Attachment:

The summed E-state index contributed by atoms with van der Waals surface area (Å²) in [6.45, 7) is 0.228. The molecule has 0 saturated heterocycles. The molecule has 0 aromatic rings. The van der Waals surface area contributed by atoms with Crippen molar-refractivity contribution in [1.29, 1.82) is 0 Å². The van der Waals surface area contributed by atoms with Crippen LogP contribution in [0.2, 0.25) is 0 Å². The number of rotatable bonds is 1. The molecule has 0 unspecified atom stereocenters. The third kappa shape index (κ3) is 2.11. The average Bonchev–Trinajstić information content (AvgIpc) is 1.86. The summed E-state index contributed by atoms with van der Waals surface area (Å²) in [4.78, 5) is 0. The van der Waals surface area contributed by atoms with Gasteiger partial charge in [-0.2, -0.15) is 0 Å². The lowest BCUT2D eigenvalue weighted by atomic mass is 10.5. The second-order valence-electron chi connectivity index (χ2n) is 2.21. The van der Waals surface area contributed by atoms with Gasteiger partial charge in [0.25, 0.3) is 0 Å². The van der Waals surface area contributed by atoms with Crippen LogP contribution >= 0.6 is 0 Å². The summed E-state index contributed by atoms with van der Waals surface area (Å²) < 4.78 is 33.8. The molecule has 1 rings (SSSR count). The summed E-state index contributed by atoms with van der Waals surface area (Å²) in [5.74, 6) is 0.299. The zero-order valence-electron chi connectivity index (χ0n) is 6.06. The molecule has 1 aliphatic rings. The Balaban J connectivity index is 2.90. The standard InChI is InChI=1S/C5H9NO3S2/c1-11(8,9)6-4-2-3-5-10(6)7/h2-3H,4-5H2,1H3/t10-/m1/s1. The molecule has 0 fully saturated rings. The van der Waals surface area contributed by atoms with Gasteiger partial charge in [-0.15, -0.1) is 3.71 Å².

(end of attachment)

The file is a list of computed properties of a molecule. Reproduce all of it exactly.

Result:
The summed E-state index contributed by atoms with van der Waals surface area (Å²) in [6.45, 7) is 0.228. The molecule has 0 saturated heterocycles. The molecule has 0 aromatic rings. The van der Waals surface area contributed by atoms with Crippen molar-refractivity contribution in [1.29, 1.82) is 0 Å². The van der Waals surface area contributed by atoms with Crippen LogP contribution in [0.2, 0.25) is 0 Å². The number of rotatable bonds is 1. The molecule has 0 unspecified atom stereocenters. The third kappa shape index (κ3) is 2.11. The average Bonchev–Trinajstić information content (AvgIpc) is 1.86. The summed E-state index contributed by atoms with van der Waals surface area (Å²) in [4.78, 5) is 0. The van der Waals surface area contributed by atoms with Gasteiger partial charge in [-0.2, -0.15) is 0 Å². The lowest BCUT2D eigenvalue weighted by atomic mass is 10.5. The second-order valence-electron chi connectivity index (χ2n) is 2.21. The van der Waals surface area contributed by atoms with Gasteiger partial charge in [0.25, 0.3) is 0 Å². The van der Waals surface area contributed by atoms with Crippen LogP contribution >= 0.6 is 0 Å². The summed E-state index contributed by atoms with van der Waals surface area (Å²) < 4.78 is 33.8. The molecule has 1 rings (SSSR count). The summed E-state index contributed by atoms with van der Waals surface area (Å²) in [5.74, 6) is 0.299. The zero-order valence-electron chi connectivity index (χ0n) is 6.06. The molecule has 1 aliphatic rings. The Balaban J connectivity index is 2.90. The standard InChI is InChI=1S/C5H9NO3S2/c1-11(8,9)6-4-2-3-5-10(6)7/h2-3H,4-5H2,1H3/t10-/m1/s1. The molecule has 0 fully saturated rings. The van der Waals surface area contributed by atoms with Gasteiger partial charge in [-0.15, -0.1) is 3.71 Å².